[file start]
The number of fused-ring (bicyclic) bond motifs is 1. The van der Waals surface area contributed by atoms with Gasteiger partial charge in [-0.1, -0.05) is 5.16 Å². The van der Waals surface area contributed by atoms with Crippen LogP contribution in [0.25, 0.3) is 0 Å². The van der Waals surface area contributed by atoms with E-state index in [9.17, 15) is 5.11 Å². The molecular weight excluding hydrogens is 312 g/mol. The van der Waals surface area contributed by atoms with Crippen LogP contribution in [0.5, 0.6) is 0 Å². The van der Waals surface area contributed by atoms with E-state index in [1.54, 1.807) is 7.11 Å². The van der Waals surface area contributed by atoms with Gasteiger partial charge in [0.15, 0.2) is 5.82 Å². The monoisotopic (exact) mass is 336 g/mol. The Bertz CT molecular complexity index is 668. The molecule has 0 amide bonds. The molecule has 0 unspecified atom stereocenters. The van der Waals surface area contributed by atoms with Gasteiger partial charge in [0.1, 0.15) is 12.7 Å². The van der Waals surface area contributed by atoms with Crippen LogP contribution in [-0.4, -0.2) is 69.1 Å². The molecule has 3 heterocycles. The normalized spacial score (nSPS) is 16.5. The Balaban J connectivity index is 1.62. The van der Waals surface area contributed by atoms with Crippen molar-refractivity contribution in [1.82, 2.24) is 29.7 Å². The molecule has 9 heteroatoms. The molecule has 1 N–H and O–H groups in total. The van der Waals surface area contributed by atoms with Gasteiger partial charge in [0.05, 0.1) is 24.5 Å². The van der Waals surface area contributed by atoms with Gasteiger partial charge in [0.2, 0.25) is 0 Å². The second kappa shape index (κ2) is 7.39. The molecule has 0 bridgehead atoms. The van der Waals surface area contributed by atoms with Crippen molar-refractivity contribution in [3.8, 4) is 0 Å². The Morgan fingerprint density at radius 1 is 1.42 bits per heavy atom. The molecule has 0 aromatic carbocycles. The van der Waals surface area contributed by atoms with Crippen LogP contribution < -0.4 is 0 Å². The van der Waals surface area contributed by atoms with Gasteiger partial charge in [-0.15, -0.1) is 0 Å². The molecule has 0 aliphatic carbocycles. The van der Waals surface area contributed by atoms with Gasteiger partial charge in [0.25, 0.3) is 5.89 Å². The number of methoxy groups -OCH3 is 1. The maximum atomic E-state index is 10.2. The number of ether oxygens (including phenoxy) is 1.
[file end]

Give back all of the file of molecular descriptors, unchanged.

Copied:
The number of fused-ring (bicyclic) bond motifs is 1. The van der Waals surface area contributed by atoms with Gasteiger partial charge in [-0.1, -0.05) is 5.16 Å². The van der Waals surface area contributed by atoms with Crippen LogP contribution in [0.25, 0.3) is 0 Å². The van der Waals surface area contributed by atoms with E-state index in [9.17, 15) is 5.11 Å². The molecular weight excluding hydrogens is 312 g/mol. The van der Waals surface area contributed by atoms with Crippen LogP contribution in [0.5, 0.6) is 0 Å². The van der Waals surface area contributed by atoms with E-state index in [1.54, 1.807) is 7.11 Å². The van der Waals surface area contributed by atoms with Gasteiger partial charge in [0.15, 0.2) is 5.82 Å². The monoisotopic (exact) mass is 336 g/mol. The Bertz CT molecular complexity index is 668. The molecule has 0 amide bonds. The molecule has 0 unspecified atom stereocenters. The van der Waals surface area contributed by atoms with Gasteiger partial charge in [0.1, 0.15) is 12.7 Å². The van der Waals surface area contributed by atoms with Crippen LogP contribution in [-0.4, -0.2) is 69.1 Å². The molecule has 3 heterocycles. The normalized spacial score (nSPS) is 16.5. The Balaban J connectivity index is 1.62. The van der Waals surface area contributed by atoms with Crippen molar-refractivity contribution in [1.82, 2.24) is 29.7 Å². The molecule has 9 heteroatoms. The molecule has 1 N–H and O–H groups in total. The van der Waals surface area contributed by atoms with Gasteiger partial charge in [0.05, 0.1) is 24.5 Å². The van der Waals surface area contributed by atoms with Gasteiger partial charge in [0.2, 0.25) is 0 Å². The second kappa shape index (κ2) is 7.39. The molecule has 0 bridgehead atoms. The van der Waals surface area contributed by atoms with Crippen molar-refractivity contribution in [3.8, 4) is 0 Å². The Morgan fingerprint density at radius 1 is 1.42 bits per heavy atom. The molecule has 0 aromatic carbocycles. The van der Waals surface area contributed by atoms with Crippen LogP contribution < -0.4 is 0 Å². The van der Waals surface area contributed by atoms with Gasteiger partial charge in [-0.15, -0.1) is 0 Å². The molecule has 0 aliphatic carbocycles. The van der Waals surface area contributed by atoms with Gasteiger partial charge in [0.25, 0.3) is 5.89 Å². The number of methoxy groups -OCH3 is 1. The maximum atomic E-state index is 10.2. The number of ether oxygens (including phenoxy) is 1.